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Cooking for life, an Airman’s dream of becoming a chef

Senior Airman Timothy Dance, 436th Force Support Squadron Head Chef, pours a glaze on to a Bistecca con Pomodori alla Griglia, a pepper-crusted steak topped with grilled seasoned tomatoes and peppers, served with risotto and green beans, for a Patterson Dining Facility Birthday Meal, Sept. 23, 2010, at Dover Air Force Base, Del. (U.S. Air Force photo by Senior Airman Shen-Chia Chu/Released)

Senior Airman Timothy Dance, 436th Force Support Squadron Head Chef, pours a glaze on to a Bistecca con Pomodori alla Griglia, a pepper-crusted steak topped with grilled seasoned tomatoes and peppers, served with risotto and green beans, for a Patterson Dining Facility Birthday Meal, Sept. 23, 2010, at Dover Air Force Base, Del. (U.S. Air Force photo by Senior Airman Shen-Chia Chu/Released)

DOVER AIR FORCE BASE, Del. -- Most kindergarteners spend their time playing with Barbie dolls and running around the playground during recess.

For Senior Airman Timothy Dance, 436th Force Support Squadron, he traded in his toys for a set of kitchen utensils and stove cookware.

Cooking has always been a part of Airman Dance's life ever since he was six years old when he made soup for the very first time for his mother.

Airman Dance said he put everything he could think of in the refrigerator into the soup - even every spice and seasoning he could find from the kitchen cabinets.

"My mother told me from that day forward that I would always be a cook at heart, but I wasn't allowed to cook anything else until I learned from her, so she taught me how to make my very first dish of fruit salad," said Airman Dance.

The aspiring chef says his mother was his inspiration and influence who was the catalyst for his passion for cooking.

"My mother loved to cook. She was one of the better cooks in the family who used to brag that she has the best recipes that she'd only share with me," said Airman Dance. "She was very proud of my cooking and I would try to learn more by watching her prepare food. Her food tasted great every time even though she never used a recipe card."

Airman Dance was also influenced by his family, who currently own two restaurants and a catering company.

"I learned a lot being around our family restaurant, but I've always had a passion for cooking - especially gourmet and experimenting with different flavors and foods from all parts of the world," said Airman Dance. "I had cooked for our restaurant, but I decided to gain new experiences by taking a job as a line cook outside of our restaurant."

When Airman Dance decided to leave his cooking job at a restaurant to join the military, the thought did not cross his mind that he would have the opportunity to become a chef in the Air Force.

"I enlisted in to the open general careerfield and was randomly chosen to be into the Services Squadron, cooking in the Dining Facility," said Airman Dance. "The job was very easy for me, it was like second nature. I think as long as you follow the instructions on the recipe cards, anyone can cook."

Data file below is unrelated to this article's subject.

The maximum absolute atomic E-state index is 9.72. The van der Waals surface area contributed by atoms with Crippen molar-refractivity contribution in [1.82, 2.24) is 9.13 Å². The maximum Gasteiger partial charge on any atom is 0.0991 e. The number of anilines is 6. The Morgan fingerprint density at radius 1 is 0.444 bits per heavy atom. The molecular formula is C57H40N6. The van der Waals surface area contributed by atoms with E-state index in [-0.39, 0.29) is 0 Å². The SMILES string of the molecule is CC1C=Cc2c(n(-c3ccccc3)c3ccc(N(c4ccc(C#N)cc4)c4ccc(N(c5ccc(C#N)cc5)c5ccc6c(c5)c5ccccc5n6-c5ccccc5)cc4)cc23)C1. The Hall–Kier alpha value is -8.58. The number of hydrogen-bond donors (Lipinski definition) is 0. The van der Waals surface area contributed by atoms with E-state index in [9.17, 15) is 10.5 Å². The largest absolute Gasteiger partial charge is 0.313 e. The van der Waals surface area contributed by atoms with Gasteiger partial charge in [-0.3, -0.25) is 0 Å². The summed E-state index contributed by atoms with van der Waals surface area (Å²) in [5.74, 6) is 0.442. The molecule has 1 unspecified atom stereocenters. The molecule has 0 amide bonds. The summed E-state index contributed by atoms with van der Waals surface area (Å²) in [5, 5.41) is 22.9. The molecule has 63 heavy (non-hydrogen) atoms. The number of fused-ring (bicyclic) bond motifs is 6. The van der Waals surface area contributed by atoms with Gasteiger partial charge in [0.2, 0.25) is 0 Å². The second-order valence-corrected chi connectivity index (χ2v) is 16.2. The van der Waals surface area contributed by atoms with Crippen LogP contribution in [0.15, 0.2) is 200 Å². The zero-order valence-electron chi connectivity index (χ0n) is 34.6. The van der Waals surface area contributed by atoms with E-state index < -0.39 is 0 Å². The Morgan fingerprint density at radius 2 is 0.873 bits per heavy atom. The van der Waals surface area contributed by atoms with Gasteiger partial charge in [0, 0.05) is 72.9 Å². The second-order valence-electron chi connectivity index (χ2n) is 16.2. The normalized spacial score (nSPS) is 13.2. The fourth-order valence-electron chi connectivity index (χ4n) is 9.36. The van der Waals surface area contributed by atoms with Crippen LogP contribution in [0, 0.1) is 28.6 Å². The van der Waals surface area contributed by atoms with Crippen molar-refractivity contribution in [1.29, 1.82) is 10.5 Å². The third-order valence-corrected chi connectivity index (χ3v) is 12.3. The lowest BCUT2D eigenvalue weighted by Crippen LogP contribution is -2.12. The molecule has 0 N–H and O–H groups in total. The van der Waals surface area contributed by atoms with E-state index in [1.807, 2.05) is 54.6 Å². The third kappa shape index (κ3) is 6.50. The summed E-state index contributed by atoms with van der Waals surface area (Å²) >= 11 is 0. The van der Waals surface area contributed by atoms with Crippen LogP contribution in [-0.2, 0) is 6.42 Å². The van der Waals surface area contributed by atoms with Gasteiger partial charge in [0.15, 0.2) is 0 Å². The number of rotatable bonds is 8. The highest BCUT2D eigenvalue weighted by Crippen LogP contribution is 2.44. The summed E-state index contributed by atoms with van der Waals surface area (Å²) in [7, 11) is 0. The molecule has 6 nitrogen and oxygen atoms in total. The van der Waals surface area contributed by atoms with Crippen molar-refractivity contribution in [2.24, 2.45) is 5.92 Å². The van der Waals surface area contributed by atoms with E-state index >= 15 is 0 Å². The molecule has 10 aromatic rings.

The Services Squadron, now known as the 436th Force Support Squadron, offers Airmen a variety of jobs such as a food service specialist at the Patterson Dining Facility, managing the Fitness Center, scheduling and organizing for lodging at Eagle's Rest Inn, and also duties as a unit deployment manager.

Although Airman Dance currently works as a UDM readiness journeyman, he believes he's really a chef at heart and can't wait to return to cooking.

"I couldn't be a shift leader because of my rank, but I did make a name for myself in the kitchen at the Dining Facility so I was put in charge of making the birthday meals and title of first cook, someone who is responsible for sampling the entire meal that's made for the day."

Cooking may not be the most glamorous job one would boast about as a popular Air Force career, but it plays a vital role - feeding Airmen four meals a day all across the world.

"The military way of cooking is very structured, but it has taught me to be disciplined and exact as well as making it a great experience for Airmen to enjoy their food from the time they order to the time they finish," said Airman Dance.

Airman Dance left a lasting impression on a chief master sergeant, who said he had such an outstanding meal that he had to meet the chef.

"I was shocked when the chief came back to the kitchen to shake my hand, present me with a coin and thank me personally for all my efforts," said Airman Dance. "The only thing I did was take a regular dish from the Dining Facility and made a slight change, but I'm glad customers enjoy the food I make."

The Airman says he wants to share with others what he has learned from the experience of cooking and being with my family through opening his own restaurant one day.

"I hope to own five restaurants one day, each with a different concepts - creating new foods and doing what no one has ever been done before," said Airman Dance. "I really want to make my mark on the food industry, to be remembered not only from my food but also the entire experience from beginning to end."

"My dream is to share a unique palette tasting of a variety of all different kinds of food from all over the world," said Airman Dance.